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Tuesday 12 December 2017

Lego family fund eyes real estate in London

Kirkbi A/S, the $12bn fund managing the wealth of the family behind Lego, sees value in London real estate
Kirkbi A/S, the $12bn fund managing the wealth of the family behind Lego, sees value in London real estate

Christian Wienberg

The $12bn fund that manages the wealth of the billionaire family behind Lego A/S wants to add more UK real estate to its portfolio, reflecting a bet that Britain's departure from the European Union might make the London property market more accessible.

"We need to keep finding targets for investments and we feel that Brexit can give some opportunities at attractive prices," Soren Thorup Sorensen, the chief executive officer of Kirkbi A/S, said in an interview. "For example, London's property market." The fund has almost $1bn in its real estate portfolio.

UK Prime Minister Theresa May formally notified the EU last week of Britain's intention to leave the EU, starting two years of official Brexit talks. The pound has lost about 12pc against the euro since Britain voted in favour of Brexit last June, amid concerns businesses will face trade barriers if talks hit hurdles. Britain's property market has also been affected, with owners of prime real estate in London struggling to find buyers.

"There is uncertainty as it's not clear which agreements will be in place once the UK leaves the EU," Sorensen said.

"Uncertainty is always bad for investments, but on the other hand, we have the financial strength which allows us to dare to take advantage of the opportunities that arise."

Other institutional investors in Scandinavia have also taken an opportunistic approach toward London's property market following Brexit. Norway's sovereign wealth fund, the world's biggest of its kind, pounced on an Oxford Street asset about two weeks after Britain voted to leave the EU, spending Stg£124m (€144m) on a retail and office property it bought from the Aberdeen UK Property Fund.

Kirkbi, based in the western Danish city of Billund, had total assets of 85.7 billion kroner (€11.5bn) at the end of 2016 and made a net profit of 13.3 billion kroner, slightly down from a year earlier. Its property portfolio, which besides London includes real estate in Denmark, Switzerland and Germany, was worth about 6.4 billion kroner at the end of 2016, according to its annual report published last week.

"We have no plans to sell the real estate we have and we are looking at new possibilities in London," Sorensen said. "We feel relatively secure about the investments we have made and we also dare to look at more investments."

Kirkbi Chairman Kjeld Kirk Kristiansen, the grandson of Lego founder Ole Kirk Kristiansen, is Denmark's richest man, worth about $10.4bn, according to the Bloomberg Billionaires Index. Kirkbi's main assets are a 75pc stake in closely held Lego as well as the toymaker's trademarks. It also has a 30pc stake in Merlin Entertainments Plc (which operates the Legoland parks), stakes in Danish firms ISS A/S and Falck A/S as well as other stocks and bonds, including some from the UK.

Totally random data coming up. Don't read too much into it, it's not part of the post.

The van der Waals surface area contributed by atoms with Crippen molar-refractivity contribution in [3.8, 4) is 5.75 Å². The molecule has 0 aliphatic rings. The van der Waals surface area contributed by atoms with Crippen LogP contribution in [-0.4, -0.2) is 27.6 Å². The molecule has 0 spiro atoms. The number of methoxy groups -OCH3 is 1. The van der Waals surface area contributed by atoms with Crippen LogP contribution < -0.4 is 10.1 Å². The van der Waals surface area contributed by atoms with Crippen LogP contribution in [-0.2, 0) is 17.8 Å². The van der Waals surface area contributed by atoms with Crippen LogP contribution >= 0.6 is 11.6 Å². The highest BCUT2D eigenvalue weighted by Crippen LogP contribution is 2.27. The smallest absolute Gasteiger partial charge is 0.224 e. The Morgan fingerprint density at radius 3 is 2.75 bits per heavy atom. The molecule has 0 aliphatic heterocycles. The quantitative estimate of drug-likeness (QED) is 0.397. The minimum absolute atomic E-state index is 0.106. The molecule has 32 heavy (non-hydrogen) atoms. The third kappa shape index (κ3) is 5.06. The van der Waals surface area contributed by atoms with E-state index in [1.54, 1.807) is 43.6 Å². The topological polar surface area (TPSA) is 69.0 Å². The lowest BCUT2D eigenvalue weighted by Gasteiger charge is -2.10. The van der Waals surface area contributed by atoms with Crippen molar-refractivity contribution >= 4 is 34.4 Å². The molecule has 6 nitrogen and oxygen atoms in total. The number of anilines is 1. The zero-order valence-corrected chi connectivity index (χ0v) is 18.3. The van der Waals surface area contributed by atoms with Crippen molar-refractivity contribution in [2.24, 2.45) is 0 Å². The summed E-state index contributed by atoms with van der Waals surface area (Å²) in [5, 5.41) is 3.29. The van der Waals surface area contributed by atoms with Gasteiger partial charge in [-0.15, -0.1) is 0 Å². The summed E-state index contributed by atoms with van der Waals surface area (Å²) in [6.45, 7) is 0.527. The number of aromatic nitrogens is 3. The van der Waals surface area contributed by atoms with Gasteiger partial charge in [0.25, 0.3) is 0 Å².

"Brexit impacts our investments in more than just one way," Sorensen said. "Looking at Merlin, if the pound falls, it will drag down the profits we get, but on the other hand, a cheaper pound may draw in more visitors to the UK, where Merlin has a lot of attractions. It's complex."

The UK's biggest real estate investment trusts, meanwhile, are so well prepared for a rough Brexit, they could suffer if it doesn't turn out to be all that bad.

The six largest London-focused Reits, including Land Securities Group Plc, British Land Co. and Great Portland Estates Plc, have hoarded cash equal to about a third of the total spent annually on central London office buildings, Bloomberg Intelligence senior industry analyst Susan Munden wrote in a note last week. Spending it wisely will be a challenge if Brexit doesn't cause prices to drop as much as expected, she wrote.

"The outlook for London offices remains a challenge, but losses of about 50,000 workers phased over several years could be absorbed with modest rent and value declines," Munden said, adding that: "Some UK Reits are so well positioned for the downside that they face re-engagement risks if a crash doesn't materialise."

Land Securities, the UK's largest Reit, announced in 2014 it would not start any new London offices without securing tenants in advance. Like many of its rivals, including British Land and Great Portland Estates, it has also been selling large buildings to reduce debt and raise cash for purchases when prices fall.

Brexit's impact on the London office market has been exaggerated, with deals and rents gradually declining from a 2015 peak, according to a recent note published by fund manager Fidelity International.

Banks haven't been a significant source of demand for new office space for several years and the loss of some jobs will therefore have less impact than cyclical factors such as the rising supply of new buildings in the City of London financial district, the fund manager said in an email.

Offices in the city will generate total returns, value increases combined with rent revenue, of 5.3pc a year from 2017 through 2021, Fidelity head of research Matthew Richardson said in an email.

"Medium-term performance will be driven largely by property market fundamentals rather than fallout from Brexit," he wrote.

Developers such as Shaftesbury Plc, Derwent London Plc and Workspace Group Plc will find it easier to navigate the uncertainty caused by Brexit as they typically focus on small or medium developments, which are lower risk, according to Munden.


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